Our View: Thanksgiving, 1945
Posted: November 21, 2012
Vernon Kirby of Winchester is 88 years old, so he’s seen many a holiday season come and go. But never, perhaps, has he been as thankful — or enjoyed a turkey dinner more — as he was on Thanksgiving Day in 1945.
Mr. Kirby was 21, a gunner boatswain’s mate third class aboard the USS Currituck AV-7, a seaplane tender nicknamed “The Wild Goose.” World War II in the Pacific was over, the peace treaty having been signed almost three months earlier, but in late November, Mr. Kirby and his mates were still in harm’s way, courtesy of Mother Nature. En route to Okinawa from Luzon, the Currituck found itself caught in the middle of a typhoon — with winds, Mr. Kirby recalls, reaching 125 miles per hour in strength.
But make it to Okinawa the good ship did — just in time for Thanksgiving dinner. One day last week, Mr. Kirby dropped by The Star, bearing the menu from that memorable repast. The bill of fare: “turkey soup and saltines; sweet pickles, celery stalks, and stuffed olives; roast young tom turkey; mashed potatoes, sage dressing, and giblet gravy; buttered peas and cranberry sauce; oranges, apples, and mixed nuts; pumpkin pie and hot rolls; ice lemonade, butter, and ice cream; cigarettes and cigars.”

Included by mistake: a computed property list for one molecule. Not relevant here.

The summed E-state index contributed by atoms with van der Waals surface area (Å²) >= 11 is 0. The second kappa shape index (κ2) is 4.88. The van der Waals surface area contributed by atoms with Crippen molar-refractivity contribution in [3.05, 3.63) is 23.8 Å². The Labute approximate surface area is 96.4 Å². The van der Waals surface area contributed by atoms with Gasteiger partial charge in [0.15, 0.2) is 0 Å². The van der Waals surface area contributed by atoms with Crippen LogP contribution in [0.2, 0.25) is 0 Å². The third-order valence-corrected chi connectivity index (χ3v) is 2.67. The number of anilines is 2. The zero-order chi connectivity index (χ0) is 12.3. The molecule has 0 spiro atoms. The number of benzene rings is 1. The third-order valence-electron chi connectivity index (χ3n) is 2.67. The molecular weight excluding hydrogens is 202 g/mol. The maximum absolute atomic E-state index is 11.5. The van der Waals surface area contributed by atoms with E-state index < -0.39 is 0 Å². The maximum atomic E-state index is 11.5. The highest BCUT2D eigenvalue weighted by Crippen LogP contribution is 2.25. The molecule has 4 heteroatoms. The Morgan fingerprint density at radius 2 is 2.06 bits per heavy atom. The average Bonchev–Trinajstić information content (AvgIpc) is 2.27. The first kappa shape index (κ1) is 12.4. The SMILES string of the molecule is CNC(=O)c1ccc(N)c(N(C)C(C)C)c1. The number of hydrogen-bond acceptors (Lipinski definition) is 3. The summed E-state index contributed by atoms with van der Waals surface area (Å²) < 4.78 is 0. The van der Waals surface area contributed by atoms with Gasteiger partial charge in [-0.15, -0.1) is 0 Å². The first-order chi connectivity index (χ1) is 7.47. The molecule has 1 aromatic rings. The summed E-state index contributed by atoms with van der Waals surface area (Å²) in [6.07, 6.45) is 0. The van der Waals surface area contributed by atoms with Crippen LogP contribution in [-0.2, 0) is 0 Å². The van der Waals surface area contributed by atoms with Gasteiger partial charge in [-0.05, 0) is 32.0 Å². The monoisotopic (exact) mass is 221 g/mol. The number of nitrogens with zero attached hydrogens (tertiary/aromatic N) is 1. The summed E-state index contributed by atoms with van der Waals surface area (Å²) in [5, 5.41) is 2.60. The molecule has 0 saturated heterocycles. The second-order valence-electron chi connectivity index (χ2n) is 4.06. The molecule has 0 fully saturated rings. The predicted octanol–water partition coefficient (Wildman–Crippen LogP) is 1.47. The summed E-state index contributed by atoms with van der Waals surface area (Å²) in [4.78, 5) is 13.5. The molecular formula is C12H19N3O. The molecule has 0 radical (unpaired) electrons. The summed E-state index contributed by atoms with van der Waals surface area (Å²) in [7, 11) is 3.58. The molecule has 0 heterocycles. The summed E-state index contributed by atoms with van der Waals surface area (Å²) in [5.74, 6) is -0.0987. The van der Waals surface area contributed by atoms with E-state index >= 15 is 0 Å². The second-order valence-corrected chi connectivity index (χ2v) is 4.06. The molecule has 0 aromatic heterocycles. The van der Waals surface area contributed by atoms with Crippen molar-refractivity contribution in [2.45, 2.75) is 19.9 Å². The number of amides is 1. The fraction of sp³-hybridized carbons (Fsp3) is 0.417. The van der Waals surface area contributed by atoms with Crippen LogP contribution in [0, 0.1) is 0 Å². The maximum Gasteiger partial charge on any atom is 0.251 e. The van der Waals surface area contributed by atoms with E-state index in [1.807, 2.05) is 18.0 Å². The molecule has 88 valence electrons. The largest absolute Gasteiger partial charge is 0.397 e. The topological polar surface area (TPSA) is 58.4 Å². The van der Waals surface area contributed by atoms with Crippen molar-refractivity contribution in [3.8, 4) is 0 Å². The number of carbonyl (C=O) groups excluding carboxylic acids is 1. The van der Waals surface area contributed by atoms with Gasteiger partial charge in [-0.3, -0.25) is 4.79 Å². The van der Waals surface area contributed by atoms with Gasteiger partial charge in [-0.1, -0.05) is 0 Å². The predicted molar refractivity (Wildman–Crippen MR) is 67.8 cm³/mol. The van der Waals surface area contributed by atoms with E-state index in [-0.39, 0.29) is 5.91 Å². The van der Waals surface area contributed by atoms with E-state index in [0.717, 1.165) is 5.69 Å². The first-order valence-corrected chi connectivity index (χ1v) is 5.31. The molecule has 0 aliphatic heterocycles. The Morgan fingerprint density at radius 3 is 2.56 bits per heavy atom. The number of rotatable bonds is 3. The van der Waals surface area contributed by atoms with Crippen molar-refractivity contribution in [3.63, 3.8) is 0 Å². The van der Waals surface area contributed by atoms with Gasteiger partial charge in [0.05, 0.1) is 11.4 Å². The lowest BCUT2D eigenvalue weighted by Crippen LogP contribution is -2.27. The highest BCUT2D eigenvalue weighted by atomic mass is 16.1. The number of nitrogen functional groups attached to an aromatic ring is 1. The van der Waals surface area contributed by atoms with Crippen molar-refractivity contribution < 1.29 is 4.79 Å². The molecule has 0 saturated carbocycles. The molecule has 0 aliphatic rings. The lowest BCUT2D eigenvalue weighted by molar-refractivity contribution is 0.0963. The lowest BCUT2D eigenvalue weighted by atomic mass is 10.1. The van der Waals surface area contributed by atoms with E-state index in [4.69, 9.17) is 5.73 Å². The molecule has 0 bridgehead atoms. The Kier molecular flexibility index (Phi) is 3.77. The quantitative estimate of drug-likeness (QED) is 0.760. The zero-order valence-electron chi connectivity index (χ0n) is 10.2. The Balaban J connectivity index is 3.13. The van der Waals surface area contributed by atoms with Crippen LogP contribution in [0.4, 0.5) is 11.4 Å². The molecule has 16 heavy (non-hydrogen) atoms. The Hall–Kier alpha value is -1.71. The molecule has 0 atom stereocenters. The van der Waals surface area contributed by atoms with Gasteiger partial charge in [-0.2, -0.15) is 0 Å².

Mr. Kirby, a Valley native who joined the Navy in October 1943, remembers it all, as if it happened yesterday or last year. “We ate dinner, by the grace of God,” he told us. “The war was over and we had made it through the typhoon. I never want to be in another one.”
Printed on that menu was a message to the crew of the Currituck from its commanding officer, Capt. J.E. Clark. It reads, in part, “We are commemorating this day with mixed emotions. A great victory has been won by the powers of right and many of you are on the threshold of permanent return to your loved ones. But it was not cheaply won and as we give thanks for our blessings we are sobered by the thought of those who gave the ultimate to make it so.”
A great message on this or any Thanksgiving — but especially one that finds American men and women at war, and far from the comforts of home.